Pursuant to Rule 55(c), a district court may set aside the entry of default upon a showing of good cause. Once default judgment has been entered, relief is governed by Rule 60(b). Where a defendant seeks relief under Rule 60(b)(1) based upon “excusable neglect,” the court applies the same three factors governing the inquiry into “good cause” under Rule 55(c). Mesle, 615 F.3d at 1091. Those factors, which courts consistently refer to as the “Falk factors,” are:
(1) whether the plaintiff will be prejudiced, (2) whether the defendant has a meritorious defense, and (3) whether culpable conduct of the defendant led to the default.
Falk v. Allen, 739 F.2d 461, 463 (9th Cir.1984). The determination of what conduct constitutes “excusable neglect” under Rule 60(b)(1) and similar rules “is at bottom an equitable one, taking account of all relevant circumstances surrounding the party's omission.” Pioneer Inv. Svcs. Co. v. Brunswick Assoc. Ltd., 507 U.S. 380, 395 (1993).
The Brandts argue the district court applied an incorrect legal standard when it set aside the default judgment against American Bankers. The Brandts point to a perceived conflict in the way the Falk factors have been applied by this Court in Mesle and Franchise Holding II, LLC v. Huntington Restaurants Group, Inc., 375 F.3d 922 (9th Cir.2004) (“Franchise Holding II ”) on the one hand, and TCI on the other. They argue the Falk factors are “disjunctive” and that the district court erred when it “balanced” the factors. Applying the “disjunctive approach,” the Brandts contend the district court was required, as a matter of law, to deny American Bankers' motion to set aside the default judgment once it found American Bankers acted culpably.
However, there is no conflict between our description of the “disjunctive” nature of the Falk factors, as expressed in Franchise Holding II and Mesle, and the approach we took to applying those factors in TCI. In all three cases, we held that although a district court should consider the Falk factors in ruling on a motion to set aside default judgment, “the district court [is] free to deny [relief] ‘if any of the three factors [is] true.’ “ Franchise Holding II, 375 F.3d at 926(quoting American Ass'n of Naturopathic Physicians v. Hayhurst, 227 F.3d 1104, 1108 (9th Cir.2008)); see also Mesle, 615 F.3d at 1091; TCI, 244 F.3d at 696–97.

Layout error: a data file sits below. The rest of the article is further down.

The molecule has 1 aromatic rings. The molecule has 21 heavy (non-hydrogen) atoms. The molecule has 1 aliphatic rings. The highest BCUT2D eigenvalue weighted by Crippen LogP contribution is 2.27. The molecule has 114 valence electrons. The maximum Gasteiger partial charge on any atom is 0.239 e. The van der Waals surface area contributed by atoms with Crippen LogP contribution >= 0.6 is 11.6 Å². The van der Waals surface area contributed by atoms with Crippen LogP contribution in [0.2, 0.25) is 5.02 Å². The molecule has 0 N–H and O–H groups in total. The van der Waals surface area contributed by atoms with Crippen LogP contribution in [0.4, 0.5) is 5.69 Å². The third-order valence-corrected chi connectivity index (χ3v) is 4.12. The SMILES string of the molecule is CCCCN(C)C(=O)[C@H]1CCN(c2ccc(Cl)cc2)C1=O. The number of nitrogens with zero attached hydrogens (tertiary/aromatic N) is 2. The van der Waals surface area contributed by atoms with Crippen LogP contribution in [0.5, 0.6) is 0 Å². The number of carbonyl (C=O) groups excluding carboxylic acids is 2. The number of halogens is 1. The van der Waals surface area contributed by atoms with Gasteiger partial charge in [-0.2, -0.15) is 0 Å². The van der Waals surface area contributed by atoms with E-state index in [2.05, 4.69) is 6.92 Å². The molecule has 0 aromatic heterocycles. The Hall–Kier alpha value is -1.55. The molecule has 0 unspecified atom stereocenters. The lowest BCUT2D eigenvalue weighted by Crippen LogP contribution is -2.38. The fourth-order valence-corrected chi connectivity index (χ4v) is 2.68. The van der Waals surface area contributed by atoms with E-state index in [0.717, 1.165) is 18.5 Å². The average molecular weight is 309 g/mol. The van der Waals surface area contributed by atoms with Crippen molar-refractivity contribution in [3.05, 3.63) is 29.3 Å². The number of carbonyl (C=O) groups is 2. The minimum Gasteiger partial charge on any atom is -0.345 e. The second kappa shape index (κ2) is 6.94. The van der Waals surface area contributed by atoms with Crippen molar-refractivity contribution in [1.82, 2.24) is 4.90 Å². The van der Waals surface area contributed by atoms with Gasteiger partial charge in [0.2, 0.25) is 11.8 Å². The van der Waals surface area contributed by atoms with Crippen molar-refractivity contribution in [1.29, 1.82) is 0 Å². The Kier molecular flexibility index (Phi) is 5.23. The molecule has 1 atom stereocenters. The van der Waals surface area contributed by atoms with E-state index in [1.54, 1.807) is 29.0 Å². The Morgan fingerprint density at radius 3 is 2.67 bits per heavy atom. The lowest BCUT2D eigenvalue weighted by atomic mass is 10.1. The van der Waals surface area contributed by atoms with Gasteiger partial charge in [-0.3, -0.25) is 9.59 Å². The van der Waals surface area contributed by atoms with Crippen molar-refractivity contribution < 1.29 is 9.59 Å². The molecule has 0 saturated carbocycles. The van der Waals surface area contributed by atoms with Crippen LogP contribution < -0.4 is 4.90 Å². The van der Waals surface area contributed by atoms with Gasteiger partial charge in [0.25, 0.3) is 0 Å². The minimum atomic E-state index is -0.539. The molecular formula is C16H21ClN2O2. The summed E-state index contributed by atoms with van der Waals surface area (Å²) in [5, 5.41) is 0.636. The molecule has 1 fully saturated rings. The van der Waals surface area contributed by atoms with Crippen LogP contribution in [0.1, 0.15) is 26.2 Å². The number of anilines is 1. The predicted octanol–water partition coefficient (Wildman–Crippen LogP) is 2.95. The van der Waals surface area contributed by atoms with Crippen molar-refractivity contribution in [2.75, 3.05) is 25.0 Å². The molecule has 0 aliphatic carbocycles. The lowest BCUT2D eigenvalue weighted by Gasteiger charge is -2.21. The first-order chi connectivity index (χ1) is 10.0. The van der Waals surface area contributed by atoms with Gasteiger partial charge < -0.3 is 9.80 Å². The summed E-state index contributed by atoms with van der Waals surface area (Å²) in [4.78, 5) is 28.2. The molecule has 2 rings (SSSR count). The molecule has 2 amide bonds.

In TCI, because the district court denied the defendant's motion to set aside default judgment for excusable neglect under Rule 60(b)(1) without providing any explanation, we outlined the factors and equitable principles the district court should consider in the first instance when ruling on a Rule 60(b)(1) motion to set aside a default judgment for excusable neglect. See TCI, 244 F.3d at 695–96. Nothing in TCI is contrary to the well-established proposition that a finding of culpability on the part of a defaulting defendant is sufficient to justify the district court's exercise of its discretion to deny relief from a default judgment.
Neither Franchise Holding II nor Mesle supports the new rule the Brandts propose, stripping the district court of its discretion to set aside a default judgment under Rule 60(b)(1) if it finds the defaulting defendant acted culpably. None of the cases cited by the Brandts suggest that a district court is limited in its discretion to set aside a default judgment under Rule 60(b)(1) where the defendant has a meritorious defense and any prejudice can be cured. The rule the Brandts propose conflicts with the Supreme Court's decision in Pioneer Investment Services, which describes the inquiry into “excusable neglect” as “at bottom an equitable one, taking account of all relevant circumstances surrounding the party's omission.” 507 U.S. at 395.
In short, the application of Rule 60(b)(1)'s excusable neglect standard “is committed to the discretion of the district courts.” TCI, 244 F.3d at 695. TCI, Franchise Holding II, and Mesle, as well as the other cases cited by the parties, consistently hold that the district court is to consider the defendant's culpability, the presence of a meritorious defense, and potential prejudice to the plaintiff, in determining whether to set aside a default judgment for excusable neglect under Rule 60(b)(1). A district court may exercise its discretion to deny relief to a defaulting defendant based solely upon a finding of defendant's culpability, but need not. Here, American Bankers had a meritorious defense and prejudice to the Brandts from setting aside default could be cured. The district court's finding that American Bankers acted culpably did not preclude it, as a matter of law, from setting aside the default judgment under Rule 60(b)(1) based upon excusable neglect. The district court applied the correct legal standard, and did not abuse its discretion in setting aside the default judgment.
1. The conditions imposed by the district court were substantial: (1) reimbursement of the Brandts' attorney fees associated with American Bankers' motion to set aside the default judgment; (2) reimbursement of Mr. Brandt's travel expenses to attend the default judgment hearing; and (3) reimbursement of the cost of the Brandts' mortgage payments, plus $1,500 per month, from the date they filed the complaint until the date of the order setting aside the default judgment.
2. The Brandts also argue the district court erred as a matter of law in vacating the default judgment based on excusable neglect under Rule 60(b)(1) because American Bankers failed to come forward with affirmative evidence demonstrating what happened to the complaint after it was properly served. However, our cases require no threshhold showing of “excuse” apart from the inquiry into “excusable neglect” under Rule 60(b)(1).
GONZALEZ, Chief District Judge: